Estimates of the real resource costs of social policies have frequently been distorted by failing to take account of such factors as whether transfers are taxed or not, or the existence of mandatory private spending on insurance and health. The evidence from recent detailed analyses of social expenditures [2] show that most developed economies - including most EU Member States and the US - spend very similar amounts (around 24 per cent of GDP in net terms) on social investments, savings and transfers (see graph 3) and something over 5 per cent on education (see graph 6) [3].

[2] Net total social expenditure report, OECD 1999

[3] Graphs in annexe I illustrate key points - see Conference proceedings, 'Social and labour market policies - investing in quality, February 22/23, 2001, Europa website.

Social policies perform economic as well as social functions with employment and incomes as the essential links between the two. Hence many social policies are in the form of social investments - notably education and health - which directly impact on and input into the economic system and employment. At the same time social transfers are important, not only in reducing the incidence and costs of social exclusion, but also in facilitating adaptability and responsiveness to change i.e. in allowing an effective combination of flexibility and security at the workplace and in the labour market generally. Modernising the way in which the social model delivers investments and passive support can therefore impact positively on the quality of work.

Well designed social investments can, like other forms of investment, contribute to rising productivity, rising living standards and growth. This is apparent at a macro-economic level where a positive correlation between investments in education and overall economic performance is well established [4] and analytical work on the determinants of economic growth and rising living standards generally highlight the growing importance of human resource and knowledge investment [5].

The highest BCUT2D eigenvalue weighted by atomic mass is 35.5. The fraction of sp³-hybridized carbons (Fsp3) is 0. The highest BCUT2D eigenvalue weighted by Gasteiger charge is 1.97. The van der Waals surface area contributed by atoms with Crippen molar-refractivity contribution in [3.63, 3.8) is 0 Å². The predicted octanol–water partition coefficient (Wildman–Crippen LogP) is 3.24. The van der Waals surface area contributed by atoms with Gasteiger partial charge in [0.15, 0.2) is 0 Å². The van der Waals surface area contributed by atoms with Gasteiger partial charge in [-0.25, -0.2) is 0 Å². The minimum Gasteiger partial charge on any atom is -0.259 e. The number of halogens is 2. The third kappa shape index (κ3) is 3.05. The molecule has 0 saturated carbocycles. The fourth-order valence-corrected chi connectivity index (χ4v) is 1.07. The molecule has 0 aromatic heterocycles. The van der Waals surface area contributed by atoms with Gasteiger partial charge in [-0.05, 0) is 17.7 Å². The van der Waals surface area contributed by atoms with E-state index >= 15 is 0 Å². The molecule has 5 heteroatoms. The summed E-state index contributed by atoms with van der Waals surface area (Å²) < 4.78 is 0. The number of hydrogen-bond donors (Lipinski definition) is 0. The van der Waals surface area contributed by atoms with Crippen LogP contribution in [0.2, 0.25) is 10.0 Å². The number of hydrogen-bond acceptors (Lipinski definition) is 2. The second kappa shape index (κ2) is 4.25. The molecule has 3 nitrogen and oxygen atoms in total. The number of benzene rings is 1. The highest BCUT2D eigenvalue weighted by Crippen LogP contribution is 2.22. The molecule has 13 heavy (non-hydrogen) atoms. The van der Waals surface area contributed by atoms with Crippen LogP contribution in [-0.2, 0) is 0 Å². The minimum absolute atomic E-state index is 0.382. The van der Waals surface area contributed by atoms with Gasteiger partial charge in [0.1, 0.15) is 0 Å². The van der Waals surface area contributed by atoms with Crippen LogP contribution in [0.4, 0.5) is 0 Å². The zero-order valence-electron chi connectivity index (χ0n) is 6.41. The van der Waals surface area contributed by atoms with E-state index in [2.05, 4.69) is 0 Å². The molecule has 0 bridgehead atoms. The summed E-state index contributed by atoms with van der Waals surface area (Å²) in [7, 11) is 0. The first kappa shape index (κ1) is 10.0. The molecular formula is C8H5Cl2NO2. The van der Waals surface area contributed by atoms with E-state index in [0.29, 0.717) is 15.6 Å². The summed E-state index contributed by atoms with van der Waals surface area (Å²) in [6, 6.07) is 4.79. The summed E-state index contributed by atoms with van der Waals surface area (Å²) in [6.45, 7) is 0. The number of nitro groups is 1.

[4] The Well-being of Nations - the role of human and social capital - OECD 2001

[5] As reflected in the Commission contribution to the Lisbon European Council - An agenda of Economic and Social Renewal - of 28 February 2000

Basic and higher level skills are fundamental to the pursuit of quality in work, and productivity growth especially when they embrace modern labour market needs such as the capacity to undertake complex tasks in a flexible way in a modern work environment, not just the ability to perform routine machine-related tasks. Recent surveys of literacy - which seek to measure such capacities in a variety of ways - indicate substantial differences between OECD countries, not only in overall levels of achievement, but in the degree of literacy 'inequality' across the population [6], with 'inequality' in the distribution of such skills being highly correlated with 'inequality' in the distribution of incomes [7] - further evidence of the close relationship between skill levels and levels of remuneration (see graph 7).

[6] OECD and Statistics Canada (2000). Literacy in the Information Age. Final report of the International Adult Literacy Survey.

[7] The distribution of incomes is much wider in the US than in the EU, but there is evidence of a recent widening in several EU countries - Social Policy and Economic Performance, The Hague, 2000; forthcoming OECD Employment Outlook, 2001.